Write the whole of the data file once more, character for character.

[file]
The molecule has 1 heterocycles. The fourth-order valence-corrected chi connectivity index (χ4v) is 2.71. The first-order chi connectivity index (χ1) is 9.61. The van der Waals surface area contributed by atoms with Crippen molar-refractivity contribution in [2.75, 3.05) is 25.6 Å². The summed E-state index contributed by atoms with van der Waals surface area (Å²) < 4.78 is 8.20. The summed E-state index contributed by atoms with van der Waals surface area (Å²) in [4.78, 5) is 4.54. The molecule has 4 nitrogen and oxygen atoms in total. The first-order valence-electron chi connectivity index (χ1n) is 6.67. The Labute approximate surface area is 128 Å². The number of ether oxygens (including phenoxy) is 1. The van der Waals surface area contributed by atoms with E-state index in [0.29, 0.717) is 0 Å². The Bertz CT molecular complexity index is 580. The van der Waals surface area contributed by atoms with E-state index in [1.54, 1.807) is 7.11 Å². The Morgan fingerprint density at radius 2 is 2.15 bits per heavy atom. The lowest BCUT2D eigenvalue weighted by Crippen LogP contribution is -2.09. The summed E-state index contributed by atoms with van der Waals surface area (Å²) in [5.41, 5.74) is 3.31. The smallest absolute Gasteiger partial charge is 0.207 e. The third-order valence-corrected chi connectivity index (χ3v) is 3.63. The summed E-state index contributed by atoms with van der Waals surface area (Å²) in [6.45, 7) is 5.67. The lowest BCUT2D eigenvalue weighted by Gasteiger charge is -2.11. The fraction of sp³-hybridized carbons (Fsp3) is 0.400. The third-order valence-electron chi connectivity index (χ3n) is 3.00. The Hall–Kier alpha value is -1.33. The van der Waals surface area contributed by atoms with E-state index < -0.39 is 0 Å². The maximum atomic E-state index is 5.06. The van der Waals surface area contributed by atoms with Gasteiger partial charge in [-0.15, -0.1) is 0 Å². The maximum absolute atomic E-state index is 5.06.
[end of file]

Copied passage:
The molecule has 1 heterocycles. The fourth-order valence-corrected chi connectivity index (χ4v) is 2.71. The first-order chi connectivity index (χ1) is 9.61. The van der Waals surface area contributed by atoms with Crippen molar-refractivity contribution in [2.75, 3.05) is 25.6 Å². The summed E-state index contributed by atoms with van der Waals surface area (Å²) < 4.78 is 8.20. The summed E-state index contributed by atoms with van der Waals surface area (Å²) in [4.78, 5) is 4.54. The molecule has 4 nitrogen and oxygen atoms in total. The first-order valence-electron chi connectivity index (χ1n) is 6.67. The Labute approximate surface area is 128 Å². The number of ether oxygens (including phenoxy) is 1. The van der Waals surface area contributed by atoms with E-state index in [0.29, 0.717) is 0 Å². The Bertz CT molecular complexity index is 580. The van der Waals surface area contributed by atoms with E-state index in [1.54, 1.807) is 7.11 Å². The Morgan fingerprint density at radius 2 is 2.15 bits per heavy atom. The lowest BCUT2D eigenvalue weighted by Crippen LogP contribution is -2.09. The summed E-state index contributed by atoms with van der Waals surface area (Å²) in [5.41, 5.74) is 3.31. The smallest absolute Gasteiger partial charge is 0.207 e. The third-order valence-corrected chi connectivity index (χ3v) is 3.63. The summed E-state index contributed by atoms with van der Waals surface area (Å²) in [6.45, 7) is 5.67. The lowest BCUT2D eigenvalue weighted by Gasteiger charge is -2.11. The fraction of sp³-hybridized carbons (Fsp3) is 0.400. The third-order valence-electron chi connectivity index (χ3n) is 3.00. The Hall–Kier alpha value is -1.33. The van der Waals surface area contributed by atoms with E-state index < -0.39 is 0 Å². The maximum atomic E-state index is 5.06. The van der Waals surface area contributed by atoms with Gasteiger partial charge in [-0.15, -0.1) is 0 Å². The maximum absolute atomic E-state index is 5.06.